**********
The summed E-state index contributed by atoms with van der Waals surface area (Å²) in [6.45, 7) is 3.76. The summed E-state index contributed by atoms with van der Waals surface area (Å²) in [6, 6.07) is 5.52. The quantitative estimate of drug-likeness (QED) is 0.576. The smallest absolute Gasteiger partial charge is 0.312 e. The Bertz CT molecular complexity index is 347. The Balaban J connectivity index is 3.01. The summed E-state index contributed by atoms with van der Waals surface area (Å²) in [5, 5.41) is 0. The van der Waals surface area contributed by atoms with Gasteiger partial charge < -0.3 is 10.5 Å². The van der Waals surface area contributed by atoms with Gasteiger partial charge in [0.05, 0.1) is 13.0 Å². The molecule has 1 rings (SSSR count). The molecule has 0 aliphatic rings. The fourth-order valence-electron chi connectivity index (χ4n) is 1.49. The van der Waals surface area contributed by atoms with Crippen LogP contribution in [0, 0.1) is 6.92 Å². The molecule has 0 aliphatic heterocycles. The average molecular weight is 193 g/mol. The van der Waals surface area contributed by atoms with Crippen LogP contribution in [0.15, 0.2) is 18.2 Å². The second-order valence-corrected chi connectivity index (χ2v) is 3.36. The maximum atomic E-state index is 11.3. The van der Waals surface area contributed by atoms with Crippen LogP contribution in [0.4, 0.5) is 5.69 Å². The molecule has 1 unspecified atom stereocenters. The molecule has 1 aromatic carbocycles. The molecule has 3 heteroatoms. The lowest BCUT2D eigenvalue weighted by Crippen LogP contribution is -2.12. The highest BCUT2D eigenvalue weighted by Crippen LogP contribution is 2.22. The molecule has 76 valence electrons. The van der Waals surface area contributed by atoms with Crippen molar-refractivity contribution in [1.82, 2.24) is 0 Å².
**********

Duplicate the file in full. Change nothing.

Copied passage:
The summed E-state index contributed by atoms with van der Waals surface area (Å²) in [6.45, 7) is 3.76. The summed E-state index contributed by atoms with van der Waals surface area (Å²) in [6, 6.07) is 5.52. The quantitative estimate of drug-likeness (QED) is 0.576. The smallest absolute Gasteiger partial charge is 0.312 e. The Bertz CT molecular complexity index is 347. The Balaban J connectivity index is 3.01. The summed E-state index contributed by atoms with van der Waals surface area (Å²) in [5, 5.41) is 0. The van der Waals surface area contributed by atoms with Gasteiger partial charge < -0.3 is 10.5 Å². The van der Waals surface area contributed by atoms with Gasteiger partial charge in [0.05, 0.1) is 13.0 Å². The molecule has 1 rings (SSSR count). The molecule has 0 aliphatic rings. The fourth-order valence-electron chi connectivity index (χ4n) is 1.49. The van der Waals surface area contributed by atoms with Crippen LogP contribution in [0, 0.1) is 6.92 Å². The molecule has 0 aliphatic heterocycles. The average molecular weight is 193 g/mol. The van der Waals surface area contributed by atoms with Crippen LogP contribution in [0.15, 0.2) is 18.2 Å². The second-order valence-corrected chi connectivity index (χ2v) is 3.36. The maximum atomic E-state index is 11.3. The van der Waals surface area contributed by atoms with Crippen LogP contribution in [0.4, 0.5) is 5.69 Å². The molecule has 1 unspecified atom stereocenters. The molecule has 1 aromatic carbocycles. The molecule has 3 heteroatoms. The lowest BCUT2D eigenvalue weighted by Crippen LogP contribution is -2.12. The highest BCUT2D eigenvalue weighted by Crippen LogP contribution is 2.22. The molecule has 76 valence electrons. The van der Waals surface area contributed by atoms with Crippen molar-refractivity contribution in [1.82, 2.24) is 0 Å².